What is it?
Infliximab is a Disease Modifying Anti Rheumatic Drug (DMARD), one of the new class called biologic response modifiers.
November 1999 (for RA)
Brand Names and
How does it work?
Tumor necrosis factor (TNF) alpha is a cytokine that plays a significant role in the inflammatory process in rheumatoid arthritis. Infliximab is an antibody that blocks the effects of TNF- alpha, thus reducing inflammation. Preliminary studies have demonstrated that infliximab can
actually retard the destruction of joints by rheumatoid arthritis.
Infliximab is administered via IV. The recommended dose for the treatment of rheumatoid arthritis is 3 mg/kg per dose. The initial dose should be followed by doses two and six weeks after the first dose. The maintenance dose is given every eight weeks.
How should I take
It will be given in the doctor’s office or out patient clinic.
Infliximab should not be used in patients with serious infections.
Since this drug is new the interaction with other drugs has not been studied.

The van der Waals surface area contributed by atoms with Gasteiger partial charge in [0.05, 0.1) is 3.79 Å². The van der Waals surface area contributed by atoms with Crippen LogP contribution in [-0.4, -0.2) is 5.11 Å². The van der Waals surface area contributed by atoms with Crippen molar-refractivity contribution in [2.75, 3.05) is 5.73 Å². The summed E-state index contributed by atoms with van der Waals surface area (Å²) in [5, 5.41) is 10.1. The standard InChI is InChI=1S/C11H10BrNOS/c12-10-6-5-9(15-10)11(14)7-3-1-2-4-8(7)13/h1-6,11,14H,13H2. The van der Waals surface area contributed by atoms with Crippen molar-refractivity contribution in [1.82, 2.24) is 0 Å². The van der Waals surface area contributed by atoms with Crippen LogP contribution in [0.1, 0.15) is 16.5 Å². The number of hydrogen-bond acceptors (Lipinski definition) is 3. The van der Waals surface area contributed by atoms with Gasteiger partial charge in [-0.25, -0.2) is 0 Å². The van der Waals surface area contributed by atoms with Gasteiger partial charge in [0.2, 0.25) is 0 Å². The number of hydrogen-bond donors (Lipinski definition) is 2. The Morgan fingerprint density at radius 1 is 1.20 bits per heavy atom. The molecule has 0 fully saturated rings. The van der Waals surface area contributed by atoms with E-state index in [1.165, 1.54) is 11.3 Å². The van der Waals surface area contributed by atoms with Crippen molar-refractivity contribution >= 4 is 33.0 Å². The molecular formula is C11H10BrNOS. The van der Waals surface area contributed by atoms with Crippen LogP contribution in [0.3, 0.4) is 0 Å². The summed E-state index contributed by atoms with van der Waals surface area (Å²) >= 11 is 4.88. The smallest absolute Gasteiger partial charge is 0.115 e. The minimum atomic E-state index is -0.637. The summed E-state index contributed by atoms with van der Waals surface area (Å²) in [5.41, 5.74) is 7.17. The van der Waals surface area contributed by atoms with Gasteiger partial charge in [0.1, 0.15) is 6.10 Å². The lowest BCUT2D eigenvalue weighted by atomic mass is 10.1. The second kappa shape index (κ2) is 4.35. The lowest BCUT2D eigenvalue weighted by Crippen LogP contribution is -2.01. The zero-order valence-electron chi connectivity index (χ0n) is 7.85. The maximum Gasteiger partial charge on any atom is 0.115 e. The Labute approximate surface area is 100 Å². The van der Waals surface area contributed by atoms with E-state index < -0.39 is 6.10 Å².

There are no studies
in pregnancy and/or nursing mothers. Use only if the benefit outweighs
the unknown risk.
These side effects are not considered serious but are certainly annoying for those experiencing them. The most frequently reported side effects include headache, nausea and vomiting, stomach upset, and tiredness.
More serious side effects that you should report right away include cough or congestion, sinusitis, fever and any other signs or infection, low or high blood pressure, rash, chest pain and shortness of breath.
The drug is
relatively new, so long term side effects may not yet be known.
Infliximab has been noted to increase the chance of serious infection. Report any and all signs of infection right away.
Mosby’s GenRx?, 10th
ed. Copyright ? 2000 Mosby, Inc.